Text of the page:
12. Crotty MJ. The foundations of social research: Meaning and perspective in the research process. In: The foundations of social research. 1998:1–256.

  13. Smith CP. Content analysis and narrative analysis. In: Reis HT, Judd CM, editors. Handbook of research methods in social and personality psychology. Cambridge: Cambridge University Press; 2000.

  14. Hsieh H-F, Shannon SE. Three approaches to qualitative content analysis. Qual Health Res. 2005;15(9):1277–88.

    Article  PubMed  Google Scholar 

  15. Denzin NK. The research act: A theoretical introduction to sociological methods. Piscataway, New Jersey: Transaction publishers; 2017.

  16. Wallis L, Blessing P, Dalwai M, Shin SD. Integrating mHealth at point of care in low-and middle-income settings: the system perspective. Glob Health Action. 2017;10(sup3):1327686.

    Article  PubMed  PubMed Central  Google Scholar 

  17. Scrafford C, Basnet S, Ansari I, Shrestha L, Shrestha S, Ghimire R, et al. Evaluation of digital auscultation to diagnose pneumonia in children 2 to 35 months of age in a clinical setting in Kathmandu, Nepal: a prospective Case-Control study. J Pediatr Infect Dis. 2016;11(02):028–36.

    Article  Google Scholar 

  18. Dearing JW, Cox JG. Diffusion of innovations theory, principles, and practice. Health Aff. 2018;37(2):183–90.

    Article  Google Scholar 

Download references


The researchers would like to express gratitude to the RESPIRE collaborators, the research team including Md. Efthakhar Mahamudul Hoque Mondol (research assistant) and all the study participants for their support throughout the data collection during the COVID-19 pandemic. The RESPIRE collaboration comprises the UK Grant holders, Partners and research teams as listed on the RESPIRE website (


TJ and SA.


This research was funded by the UK National Institute for Health Research (NIHR) (Global Health Research Unit on Respiratory Health (RESPIRE); 16/136/109) using UK aid from the UK Government to support global health research. The views expressed in this publication are those of the author(s) and not necessarily those of the NIHR or the UK Government. The funding body did not play any roles in the design of the study and collection, analysis, and interpretation of data and in writing the manuscript.

Author information

Authors and Affiliations



Conceptualization: TJ, SA. Data curation: TJ. Formal analysis: TJ, SA. Funding acquisition: AHB, SA. Methodology: TJ, ADR, SA. Supervision: SA, ASMDAI. Literature Review: TJ, SNBKT, SA. Writing original draft: TJ. Writing – review & editing: SNBKT, ASMDAI, AI, ADR, EDM, HN, SC, IMM, MS, AHB, SA. All authors read and approved the final manuscript.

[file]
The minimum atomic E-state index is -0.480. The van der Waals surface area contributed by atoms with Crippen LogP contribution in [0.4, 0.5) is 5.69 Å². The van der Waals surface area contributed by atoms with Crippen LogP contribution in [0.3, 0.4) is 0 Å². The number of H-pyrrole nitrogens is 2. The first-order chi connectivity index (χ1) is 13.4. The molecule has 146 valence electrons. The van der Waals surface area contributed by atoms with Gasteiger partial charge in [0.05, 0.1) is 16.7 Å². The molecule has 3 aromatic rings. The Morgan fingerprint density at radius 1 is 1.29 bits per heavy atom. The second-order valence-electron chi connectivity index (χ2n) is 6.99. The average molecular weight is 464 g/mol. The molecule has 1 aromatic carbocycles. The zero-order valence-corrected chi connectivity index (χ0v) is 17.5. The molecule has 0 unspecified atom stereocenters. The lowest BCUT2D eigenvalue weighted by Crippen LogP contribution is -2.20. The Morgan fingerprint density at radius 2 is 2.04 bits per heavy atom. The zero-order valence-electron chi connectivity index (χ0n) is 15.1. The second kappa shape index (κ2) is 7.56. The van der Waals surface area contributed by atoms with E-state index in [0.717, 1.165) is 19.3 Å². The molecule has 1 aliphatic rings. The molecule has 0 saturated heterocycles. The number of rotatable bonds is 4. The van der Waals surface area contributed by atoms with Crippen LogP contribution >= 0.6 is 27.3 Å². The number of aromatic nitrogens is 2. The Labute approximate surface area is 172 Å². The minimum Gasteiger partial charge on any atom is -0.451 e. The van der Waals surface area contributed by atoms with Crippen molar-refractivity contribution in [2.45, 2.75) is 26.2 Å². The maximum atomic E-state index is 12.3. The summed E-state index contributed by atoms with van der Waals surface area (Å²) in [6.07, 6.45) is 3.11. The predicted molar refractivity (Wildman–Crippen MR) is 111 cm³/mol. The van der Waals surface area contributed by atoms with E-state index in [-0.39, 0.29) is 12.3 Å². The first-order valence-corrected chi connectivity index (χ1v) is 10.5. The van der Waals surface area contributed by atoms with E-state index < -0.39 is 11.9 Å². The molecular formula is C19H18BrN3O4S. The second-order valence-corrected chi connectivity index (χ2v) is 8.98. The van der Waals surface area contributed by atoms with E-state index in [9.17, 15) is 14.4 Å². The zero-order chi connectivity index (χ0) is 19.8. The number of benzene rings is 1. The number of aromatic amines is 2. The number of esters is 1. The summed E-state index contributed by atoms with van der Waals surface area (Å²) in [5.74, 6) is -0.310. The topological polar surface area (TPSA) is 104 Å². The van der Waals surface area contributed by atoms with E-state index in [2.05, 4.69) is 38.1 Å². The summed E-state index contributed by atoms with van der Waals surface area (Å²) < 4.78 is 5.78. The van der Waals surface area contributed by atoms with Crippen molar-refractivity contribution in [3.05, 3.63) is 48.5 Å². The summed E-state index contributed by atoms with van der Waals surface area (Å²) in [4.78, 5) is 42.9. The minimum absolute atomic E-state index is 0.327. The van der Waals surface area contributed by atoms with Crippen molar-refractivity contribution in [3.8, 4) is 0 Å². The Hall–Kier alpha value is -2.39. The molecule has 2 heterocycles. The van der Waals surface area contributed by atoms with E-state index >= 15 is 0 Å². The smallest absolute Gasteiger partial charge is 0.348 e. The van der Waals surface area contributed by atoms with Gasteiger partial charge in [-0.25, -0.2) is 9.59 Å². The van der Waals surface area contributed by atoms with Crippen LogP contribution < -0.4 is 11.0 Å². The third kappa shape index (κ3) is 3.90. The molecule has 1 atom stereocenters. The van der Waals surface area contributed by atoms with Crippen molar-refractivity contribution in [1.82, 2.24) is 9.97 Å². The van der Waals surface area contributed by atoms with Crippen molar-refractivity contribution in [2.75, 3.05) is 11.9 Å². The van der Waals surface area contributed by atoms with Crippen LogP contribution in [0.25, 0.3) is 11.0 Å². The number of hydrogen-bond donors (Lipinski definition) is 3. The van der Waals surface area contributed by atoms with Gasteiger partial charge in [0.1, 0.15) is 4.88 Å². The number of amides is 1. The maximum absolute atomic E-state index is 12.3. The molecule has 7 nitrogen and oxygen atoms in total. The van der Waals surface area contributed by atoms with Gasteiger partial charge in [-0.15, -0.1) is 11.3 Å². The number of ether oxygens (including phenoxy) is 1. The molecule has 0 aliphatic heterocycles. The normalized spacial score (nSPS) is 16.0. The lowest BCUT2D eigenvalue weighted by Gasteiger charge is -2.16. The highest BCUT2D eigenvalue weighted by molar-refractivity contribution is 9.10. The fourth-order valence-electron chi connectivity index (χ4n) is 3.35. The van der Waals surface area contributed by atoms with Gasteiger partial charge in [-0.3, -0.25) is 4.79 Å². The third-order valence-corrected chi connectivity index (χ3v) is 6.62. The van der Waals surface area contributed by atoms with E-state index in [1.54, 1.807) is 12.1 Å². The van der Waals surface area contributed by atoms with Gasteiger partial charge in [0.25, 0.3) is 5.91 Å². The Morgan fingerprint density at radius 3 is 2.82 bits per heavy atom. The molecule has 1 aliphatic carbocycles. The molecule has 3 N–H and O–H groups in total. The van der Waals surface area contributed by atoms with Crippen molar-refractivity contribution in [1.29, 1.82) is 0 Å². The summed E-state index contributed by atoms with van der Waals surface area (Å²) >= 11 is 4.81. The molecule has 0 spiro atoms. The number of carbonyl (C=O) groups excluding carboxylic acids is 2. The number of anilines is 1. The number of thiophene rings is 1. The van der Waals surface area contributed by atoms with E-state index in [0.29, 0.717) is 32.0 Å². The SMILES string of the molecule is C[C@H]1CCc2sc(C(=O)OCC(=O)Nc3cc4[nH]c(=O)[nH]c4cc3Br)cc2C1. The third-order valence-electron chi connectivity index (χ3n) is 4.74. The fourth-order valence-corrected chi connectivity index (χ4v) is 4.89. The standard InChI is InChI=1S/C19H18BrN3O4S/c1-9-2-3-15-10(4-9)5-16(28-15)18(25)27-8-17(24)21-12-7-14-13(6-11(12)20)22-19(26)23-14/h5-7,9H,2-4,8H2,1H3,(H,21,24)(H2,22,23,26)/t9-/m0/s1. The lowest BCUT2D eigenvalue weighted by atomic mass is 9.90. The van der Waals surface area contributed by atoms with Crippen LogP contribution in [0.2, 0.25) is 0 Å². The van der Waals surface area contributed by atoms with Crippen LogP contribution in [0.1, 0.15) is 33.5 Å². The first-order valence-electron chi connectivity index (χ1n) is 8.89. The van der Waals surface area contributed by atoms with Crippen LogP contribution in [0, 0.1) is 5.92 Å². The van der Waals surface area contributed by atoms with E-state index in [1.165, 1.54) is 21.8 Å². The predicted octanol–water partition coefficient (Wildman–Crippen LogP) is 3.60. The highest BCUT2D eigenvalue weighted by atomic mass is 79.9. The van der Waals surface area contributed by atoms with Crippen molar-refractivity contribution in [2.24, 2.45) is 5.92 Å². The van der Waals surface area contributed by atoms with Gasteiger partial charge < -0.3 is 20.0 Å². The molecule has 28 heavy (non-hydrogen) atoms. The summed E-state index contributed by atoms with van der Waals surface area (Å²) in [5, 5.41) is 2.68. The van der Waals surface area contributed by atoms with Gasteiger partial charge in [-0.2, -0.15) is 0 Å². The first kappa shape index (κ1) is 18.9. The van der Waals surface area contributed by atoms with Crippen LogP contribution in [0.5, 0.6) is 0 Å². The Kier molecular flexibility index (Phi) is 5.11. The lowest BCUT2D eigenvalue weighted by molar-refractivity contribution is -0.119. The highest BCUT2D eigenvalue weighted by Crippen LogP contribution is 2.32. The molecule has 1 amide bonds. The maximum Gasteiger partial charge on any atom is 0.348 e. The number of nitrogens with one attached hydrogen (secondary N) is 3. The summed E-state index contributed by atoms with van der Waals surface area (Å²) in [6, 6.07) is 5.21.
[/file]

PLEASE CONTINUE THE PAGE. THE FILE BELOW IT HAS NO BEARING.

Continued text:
Corresponding author

Correspondence to Salahuddin Ahmed.

Ethics declarations

Ethics approval and consent to participate

The ethical approval for the study was obtained from the National Research Ethics Committee of Bangladesh Medical Research Council, Bangladesh (Registration number: 09630012018) and Academic and Clinical Central Office for Research and Development Medical Research Ethics Committee, Edinburgh, UK (REC Reference: 18-HV-051). A Research Associate (RA) obtained written informed consent, which included permission for the audio recording of the FGD, from all the study participants. All methods were performed in accordance with the ethical principles outlined in the Belmont Report.

Consent for publication

Not applicable.

Competing interests

The authors declare the existence of a financial competing interest. IMM owns equity in the commercial entity Sonavi Labs Inc. and serves as the company’s Chief Technology Officer. EDM is a paid scientific consultant to Sonavi Labs Inc. Under a license agreement between Sonavi Labs Inc. and the Johns Hopkins University, the University is entitled to royalty distributions related to technology described in the study discussed in this publication. This arrangement has been reviewed and approved by Johns Hopkins University in accordance with its conflict of interest policies. The other authors declare that they have no competing interests.

Additional information

Publisher's Note

Springer Nature remains neutral with regard to jurisdictional claims in published maps and institutional affiliations.

Supplementary Information

Rights and permissions

Open Access This article is licensed under a Creative Commons Attribution 4.0 International License, which permits use, sharing, adaptation, distribution and reproduction in any medium or format, as long as you give appropriate credit to the original author(s) and the source, provide a link to the Creative Commons licence, and indicate if changes were made. The images or other third party material in this article are included in the article's Creative Commons licence, unless indicated otherwise in a credit line to the material. If material is not included in the article's Creative Commons licence and your intended use is not permitted by statutory regulation or exceeds the permitted use, you will need to obtain permission directly from the copyright holder. To view a copy of this licence, visit

Reprints and permissions

About this article

Check for updates. Verify currency and authenticity via CrossMark

Cite this article

Joarder, T., Tune, S.N.B.K., Islam, A.A. et al. End-user acceptability of a prototype digital stethoscope to diagnose childhood pneumonia- a qualitative exploration from Sylhet, Bangladesh. BMC Digit Health 1, 26 (2023).

Download citation

  • Received:

  • Accepted:

  • Published:

  • DOI: